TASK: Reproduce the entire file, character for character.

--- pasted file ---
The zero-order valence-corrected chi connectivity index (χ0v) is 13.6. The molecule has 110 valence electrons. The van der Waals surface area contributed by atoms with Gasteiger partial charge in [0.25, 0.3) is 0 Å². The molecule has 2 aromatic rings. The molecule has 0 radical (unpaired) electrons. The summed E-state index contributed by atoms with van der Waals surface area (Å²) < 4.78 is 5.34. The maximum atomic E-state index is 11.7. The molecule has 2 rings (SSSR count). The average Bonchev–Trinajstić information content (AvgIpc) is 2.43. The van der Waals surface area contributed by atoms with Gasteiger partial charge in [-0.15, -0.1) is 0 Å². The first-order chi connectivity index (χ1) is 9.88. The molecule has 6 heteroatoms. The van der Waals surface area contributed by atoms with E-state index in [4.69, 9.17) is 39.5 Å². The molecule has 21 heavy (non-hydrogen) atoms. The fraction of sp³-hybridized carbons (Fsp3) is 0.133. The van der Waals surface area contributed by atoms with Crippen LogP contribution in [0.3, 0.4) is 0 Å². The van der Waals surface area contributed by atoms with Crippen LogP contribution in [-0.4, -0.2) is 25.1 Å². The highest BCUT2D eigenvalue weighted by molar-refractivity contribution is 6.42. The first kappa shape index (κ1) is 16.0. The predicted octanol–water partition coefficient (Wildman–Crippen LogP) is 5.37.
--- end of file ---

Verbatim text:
The zero-order valence-corrected chi connectivity index (χ0v) is 13.6. The molecule has 110 valence electrons. The van der Waals surface area contributed by atoms with Gasteiger partial charge in [0.25, 0.3) is 0 Å². The molecule has 2 aromatic rings. The molecule has 0 radical (unpaired) electrons. The summed E-state index contributed by atoms with van der Waals surface area (Å²) < 4.78 is 5.34. The maximum atomic E-state index is 11.7. The molecule has 2 rings (SSSR count). The average Bonchev–Trinajstić information content (AvgIpc) is 2.43. The van der Waals surface area contributed by atoms with Gasteiger partial charge in [-0.15, -0.1) is 0 Å². The first-order chi connectivity index (χ1) is 9.88. The molecule has 6 heteroatoms. The van der Waals surface area contributed by atoms with E-state index in [4.69, 9.17) is 39.5 Å². The molecule has 21 heavy (non-hydrogen) atoms. The fraction of sp³-hybridized carbons (Fsp3) is 0.133. The van der Waals surface area contributed by atoms with Crippen LogP contribution in [0.3, 0.4) is 0 Å². The van der Waals surface area contributed by atoms with Crippen LogP contribution in [-0.4, -0.2) is 25.1 Å². The highest BCUT2D eigenvalue weighted by molar-refractivity contribution is 6.42. The first kappa shape index (κ1) is 16.0. The predicted octanol–water partition coefficient (Wildman–Crippen LogP) is 5.37.